Pope Francis, appreciating the gift, told the prime minister, “it was a custom of the Jesuits” to compile such dictionaries when they began missions in new lands.

The pope gave Trudeau the gold medallion minted for the fourth year of his pontificate (2016-17), which features an “embrace” as “a symbol of forgiveness, joy and mutual acceptance,” according to the Vatican’s description. It also refers to the passage from Matthew 5:7, “Blessed are the merciful, for they will be shown mercy.”

Pope Francis is aware of the current situation in Canada and the concerns of the bishops on all the issues mentioned by Trudeau to the press and in the Vatican communique. From March to May Pope Francis spent hours listening to the bishops, who made their ad limina visits to the Vatican in four groups.

While all the bishops of Canada have not formally invited the pope to Canada, during the visits several of the groups explained the situation of Canada’s indigenous peoples, the history of the residential schools and the work of the Truth and Reconciliation Commission.

Some of the bishops said they were told Pope Francis would consider a trip in 2018 or 2019. A final decision would require input from the whole Canadian Conference of Catholic Bishops in dialogue with the Vatican.

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Viewpoint: Deny Dover’s death-dealing bills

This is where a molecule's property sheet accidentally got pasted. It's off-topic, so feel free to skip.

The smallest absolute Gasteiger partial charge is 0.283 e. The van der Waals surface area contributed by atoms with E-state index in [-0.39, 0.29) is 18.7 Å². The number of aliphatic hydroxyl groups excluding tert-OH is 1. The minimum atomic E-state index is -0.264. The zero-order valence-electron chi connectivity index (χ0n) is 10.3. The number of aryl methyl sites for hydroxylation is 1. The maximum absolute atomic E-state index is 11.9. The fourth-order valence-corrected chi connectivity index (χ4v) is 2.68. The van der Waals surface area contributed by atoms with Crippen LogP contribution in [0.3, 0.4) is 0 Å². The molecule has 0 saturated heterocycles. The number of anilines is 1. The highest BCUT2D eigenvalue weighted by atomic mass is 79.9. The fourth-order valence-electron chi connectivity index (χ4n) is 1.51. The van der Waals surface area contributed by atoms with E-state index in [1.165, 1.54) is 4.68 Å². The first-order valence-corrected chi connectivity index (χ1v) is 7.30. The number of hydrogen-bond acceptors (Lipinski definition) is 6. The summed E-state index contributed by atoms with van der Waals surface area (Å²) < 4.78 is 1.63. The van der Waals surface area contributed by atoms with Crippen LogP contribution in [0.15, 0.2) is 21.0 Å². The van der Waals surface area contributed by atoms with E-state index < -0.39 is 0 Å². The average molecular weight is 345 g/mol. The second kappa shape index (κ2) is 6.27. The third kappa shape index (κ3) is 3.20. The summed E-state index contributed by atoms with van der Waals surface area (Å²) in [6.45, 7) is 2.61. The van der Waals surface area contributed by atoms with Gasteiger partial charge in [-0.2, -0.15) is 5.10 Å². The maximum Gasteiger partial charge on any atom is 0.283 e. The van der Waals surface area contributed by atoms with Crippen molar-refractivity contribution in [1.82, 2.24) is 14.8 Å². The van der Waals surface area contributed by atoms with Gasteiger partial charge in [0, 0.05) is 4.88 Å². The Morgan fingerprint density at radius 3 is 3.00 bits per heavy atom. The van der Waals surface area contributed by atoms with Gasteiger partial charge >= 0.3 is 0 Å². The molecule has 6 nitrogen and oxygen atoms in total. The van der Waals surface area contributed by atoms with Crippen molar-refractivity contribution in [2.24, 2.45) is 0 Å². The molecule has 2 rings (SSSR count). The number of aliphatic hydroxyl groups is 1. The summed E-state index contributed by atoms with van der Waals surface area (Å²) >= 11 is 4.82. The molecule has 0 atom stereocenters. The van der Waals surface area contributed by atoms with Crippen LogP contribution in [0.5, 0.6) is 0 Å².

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Spring, nature’s season of rebirth and growth, has taken on a deadly aspect in Dover’s Legislative Hall with the introduction of three bills this session that focus on ending lives in Delaware.

One bill, Senate Bill 5, would officially make the Federal legalization of abortion part of the Delaware code of laws. The move might seem redundant, but the bill is intended to create back-up law for the First State to invoke, should the Supreme Court ever reverse its 44 years of rulings regarding Roe v. Wade.

Bishop Malooly, in a statement on SB5, has reiterated in his opposition to the measure. He stated on May 1 that the right to life is the first and most fundamental human right, that abortion denies God’s gift of life and dignity to the most vulnerable, and that “the life and dignity of every person must be respected and protected at every stage and every condition. This applies to the unborn as well as the sick, the elderly and those on death row.” Read more »